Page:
OCR Global Trade Brief – August 2023

Table of Contents

EU-New Zealand free trade agreement


The EU and New Zealand have signed their free trade agreement (FTA), which will deliver significant gains for the EU. The deal will cut some €140 million a year in duties for EU companies from the first year of application. As a result, bilateral trade is expected to grow by up to 30% within a decade, thanks to this deal, with EU annual exports potentially growing by up to €4.5 billion. EU investment into New Zealand has a potential to grow by up to 80%. This landmark agreement also includes unprecedented sustainability commitments, including respect of the Paris Climate Agreement and core labour rights.


New export opportunities for businesses big and small


The EU-New Zealand FTA will provide new opportunities for businesses by:


  • eliminating all tariffs on EU exports to New Zealand;
  • opening the New Zealand services market in key sectors such as financial services, telecommunications, maritime transport and delivery services;
  • ensuring non-discriminatory treatment to EU investors in New Zealand and vice versa;
  • improving access for EU companies to New Zealand government procurement contracts for goods, services, works and works concessions;
  • facilitating data flows, predictable and transparent rules for digital trade and secure online environment for consumers;
  • preventing unjustified data localization requirements and maintaining high standards of personal data protection;
  • helping small businesses export more through a dedicated chapter on small and medium enterprises;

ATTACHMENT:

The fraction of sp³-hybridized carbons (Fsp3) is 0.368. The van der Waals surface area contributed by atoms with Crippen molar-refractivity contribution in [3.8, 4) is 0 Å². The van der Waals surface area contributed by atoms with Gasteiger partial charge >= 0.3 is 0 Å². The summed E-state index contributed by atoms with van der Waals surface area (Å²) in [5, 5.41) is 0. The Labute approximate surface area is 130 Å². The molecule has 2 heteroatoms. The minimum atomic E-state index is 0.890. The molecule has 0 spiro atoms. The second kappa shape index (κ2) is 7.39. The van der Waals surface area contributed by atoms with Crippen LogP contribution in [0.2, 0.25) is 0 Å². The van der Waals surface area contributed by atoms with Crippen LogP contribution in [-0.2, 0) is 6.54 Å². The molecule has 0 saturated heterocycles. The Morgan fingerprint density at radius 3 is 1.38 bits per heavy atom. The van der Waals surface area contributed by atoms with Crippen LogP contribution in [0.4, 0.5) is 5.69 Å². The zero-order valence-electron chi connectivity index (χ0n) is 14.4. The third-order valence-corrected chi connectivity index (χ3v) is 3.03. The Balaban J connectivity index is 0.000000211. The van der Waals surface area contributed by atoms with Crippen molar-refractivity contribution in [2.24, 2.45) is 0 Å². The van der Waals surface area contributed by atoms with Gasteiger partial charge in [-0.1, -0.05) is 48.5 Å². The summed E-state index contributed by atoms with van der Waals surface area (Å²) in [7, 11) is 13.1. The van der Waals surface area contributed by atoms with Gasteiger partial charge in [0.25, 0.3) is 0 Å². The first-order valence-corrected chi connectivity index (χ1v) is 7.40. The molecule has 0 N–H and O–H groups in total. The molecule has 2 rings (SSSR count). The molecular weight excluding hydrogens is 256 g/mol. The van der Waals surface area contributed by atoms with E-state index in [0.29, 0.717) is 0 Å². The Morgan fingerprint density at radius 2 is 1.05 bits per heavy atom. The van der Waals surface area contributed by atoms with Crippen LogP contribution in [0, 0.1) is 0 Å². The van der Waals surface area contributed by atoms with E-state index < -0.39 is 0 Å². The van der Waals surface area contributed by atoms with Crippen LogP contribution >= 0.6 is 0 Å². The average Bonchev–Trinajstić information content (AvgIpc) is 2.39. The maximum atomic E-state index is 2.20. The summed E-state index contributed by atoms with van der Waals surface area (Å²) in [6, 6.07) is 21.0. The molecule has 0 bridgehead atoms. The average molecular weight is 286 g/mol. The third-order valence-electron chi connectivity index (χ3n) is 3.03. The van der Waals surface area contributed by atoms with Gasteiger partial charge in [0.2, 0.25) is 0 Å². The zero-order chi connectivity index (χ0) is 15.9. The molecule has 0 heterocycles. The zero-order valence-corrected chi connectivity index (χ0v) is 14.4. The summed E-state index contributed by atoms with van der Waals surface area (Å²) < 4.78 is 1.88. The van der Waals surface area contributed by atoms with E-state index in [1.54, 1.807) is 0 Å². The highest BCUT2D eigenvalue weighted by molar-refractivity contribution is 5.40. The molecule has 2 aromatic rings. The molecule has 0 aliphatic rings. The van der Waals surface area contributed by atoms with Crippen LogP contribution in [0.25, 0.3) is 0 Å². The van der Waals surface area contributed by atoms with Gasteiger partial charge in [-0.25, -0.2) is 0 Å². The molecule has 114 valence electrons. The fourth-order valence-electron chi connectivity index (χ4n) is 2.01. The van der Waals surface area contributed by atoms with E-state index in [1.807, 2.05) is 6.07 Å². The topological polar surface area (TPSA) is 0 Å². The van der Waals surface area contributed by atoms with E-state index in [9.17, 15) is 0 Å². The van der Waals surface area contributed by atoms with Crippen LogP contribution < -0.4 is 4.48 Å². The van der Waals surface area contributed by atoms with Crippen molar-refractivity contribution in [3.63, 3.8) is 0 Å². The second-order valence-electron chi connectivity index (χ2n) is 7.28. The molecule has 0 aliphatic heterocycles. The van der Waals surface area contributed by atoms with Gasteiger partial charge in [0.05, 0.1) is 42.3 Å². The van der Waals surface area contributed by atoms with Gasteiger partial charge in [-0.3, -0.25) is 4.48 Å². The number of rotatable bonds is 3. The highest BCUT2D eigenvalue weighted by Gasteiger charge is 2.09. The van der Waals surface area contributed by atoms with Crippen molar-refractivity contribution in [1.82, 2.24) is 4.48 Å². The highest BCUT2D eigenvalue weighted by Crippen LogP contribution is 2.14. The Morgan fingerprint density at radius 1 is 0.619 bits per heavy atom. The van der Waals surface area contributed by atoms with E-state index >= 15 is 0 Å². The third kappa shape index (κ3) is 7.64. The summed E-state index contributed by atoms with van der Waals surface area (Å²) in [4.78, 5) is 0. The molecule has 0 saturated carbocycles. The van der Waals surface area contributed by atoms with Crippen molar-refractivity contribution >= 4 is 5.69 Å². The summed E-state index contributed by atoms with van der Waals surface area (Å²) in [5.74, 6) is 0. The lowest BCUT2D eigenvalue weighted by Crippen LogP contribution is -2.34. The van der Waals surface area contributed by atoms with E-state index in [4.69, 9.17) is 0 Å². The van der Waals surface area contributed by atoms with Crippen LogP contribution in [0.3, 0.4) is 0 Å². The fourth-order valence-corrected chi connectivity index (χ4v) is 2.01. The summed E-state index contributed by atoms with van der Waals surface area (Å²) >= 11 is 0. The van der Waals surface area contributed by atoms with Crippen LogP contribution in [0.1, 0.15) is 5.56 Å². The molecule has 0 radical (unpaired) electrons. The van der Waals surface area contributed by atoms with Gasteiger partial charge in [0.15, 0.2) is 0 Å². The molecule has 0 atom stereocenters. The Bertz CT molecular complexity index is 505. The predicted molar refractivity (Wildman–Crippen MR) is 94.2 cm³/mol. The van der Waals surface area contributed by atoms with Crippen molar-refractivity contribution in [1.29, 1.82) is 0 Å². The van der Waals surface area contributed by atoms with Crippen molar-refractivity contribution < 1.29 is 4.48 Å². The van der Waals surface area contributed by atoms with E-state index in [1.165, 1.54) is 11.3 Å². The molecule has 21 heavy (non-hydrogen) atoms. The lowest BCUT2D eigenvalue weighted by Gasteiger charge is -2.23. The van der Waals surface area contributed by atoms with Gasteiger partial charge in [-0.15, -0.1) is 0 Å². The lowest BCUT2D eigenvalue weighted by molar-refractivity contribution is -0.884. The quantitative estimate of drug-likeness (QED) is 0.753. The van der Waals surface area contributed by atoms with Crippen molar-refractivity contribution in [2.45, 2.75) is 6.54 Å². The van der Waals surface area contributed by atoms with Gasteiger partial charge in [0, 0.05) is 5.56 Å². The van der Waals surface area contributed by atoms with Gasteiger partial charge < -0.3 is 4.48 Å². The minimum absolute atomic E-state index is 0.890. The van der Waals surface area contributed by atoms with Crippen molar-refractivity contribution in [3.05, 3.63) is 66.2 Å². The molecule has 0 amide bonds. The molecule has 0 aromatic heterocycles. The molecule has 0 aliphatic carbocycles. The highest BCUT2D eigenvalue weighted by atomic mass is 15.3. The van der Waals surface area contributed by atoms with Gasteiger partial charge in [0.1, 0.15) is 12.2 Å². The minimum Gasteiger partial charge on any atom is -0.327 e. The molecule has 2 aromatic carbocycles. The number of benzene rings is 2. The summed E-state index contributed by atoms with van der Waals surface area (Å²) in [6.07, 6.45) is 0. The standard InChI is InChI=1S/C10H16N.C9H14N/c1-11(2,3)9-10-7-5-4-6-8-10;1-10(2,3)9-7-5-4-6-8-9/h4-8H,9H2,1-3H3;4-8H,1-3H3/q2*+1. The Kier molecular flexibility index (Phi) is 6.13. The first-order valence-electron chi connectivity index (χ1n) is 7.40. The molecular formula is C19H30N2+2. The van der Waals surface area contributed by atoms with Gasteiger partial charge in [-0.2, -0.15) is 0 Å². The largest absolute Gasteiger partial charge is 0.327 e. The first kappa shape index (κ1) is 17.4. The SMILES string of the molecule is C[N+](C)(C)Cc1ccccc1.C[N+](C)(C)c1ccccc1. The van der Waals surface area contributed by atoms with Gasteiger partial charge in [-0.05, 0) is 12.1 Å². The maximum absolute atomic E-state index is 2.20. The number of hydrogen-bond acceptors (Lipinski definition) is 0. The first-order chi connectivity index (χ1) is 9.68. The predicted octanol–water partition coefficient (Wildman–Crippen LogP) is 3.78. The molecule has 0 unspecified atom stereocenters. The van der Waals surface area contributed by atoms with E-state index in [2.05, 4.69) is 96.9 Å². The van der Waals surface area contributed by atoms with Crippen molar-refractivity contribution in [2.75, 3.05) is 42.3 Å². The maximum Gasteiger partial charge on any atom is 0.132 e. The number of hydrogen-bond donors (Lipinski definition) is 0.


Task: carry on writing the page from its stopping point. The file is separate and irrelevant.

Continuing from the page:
• significantly reducing compliance requirements and procedures to allow for quicker flow of goods;
  • significant commitments by New Zealand to protect and enforce intellectual property rights, aligned with EU standards.


EU farmers will have much better opportunities to sell their produce in New Zealand immediately upon application of the agreement. Tariffs will be eliminated as of day one on key EU exports such as pig meat, wine and sparkling wine, chocolate, sugar confectionary and biscuits.


EU farmers will see benefits beyond the tariff cuts. The FTA will protect the full list of EU wines and spirits (close to 2,000 names) such as Prosecco, Polish Vodka, Rioja, Champagne and Tokaji. In addition, 163 of the most renowned traditional EU products (Geographical Indications), such as Asiago, Feta, Comté or Queso Manchego cheeses, Istarski pršut ham, Lübecker Marzipan, Elia Kalamatas olives will be protected in New Zealand.


The agreement takes into account the interests of EU producers of sensitive agricultural products: several dairy products, beef and sheepmeat, ethanol and sweetcorn. For these sectors, there will be no liberalisation of trade. Instead, the agreement will allow zero or lower tariff imports from New Zealand only in limited amounts (through so-called Tariff Rate Quotas).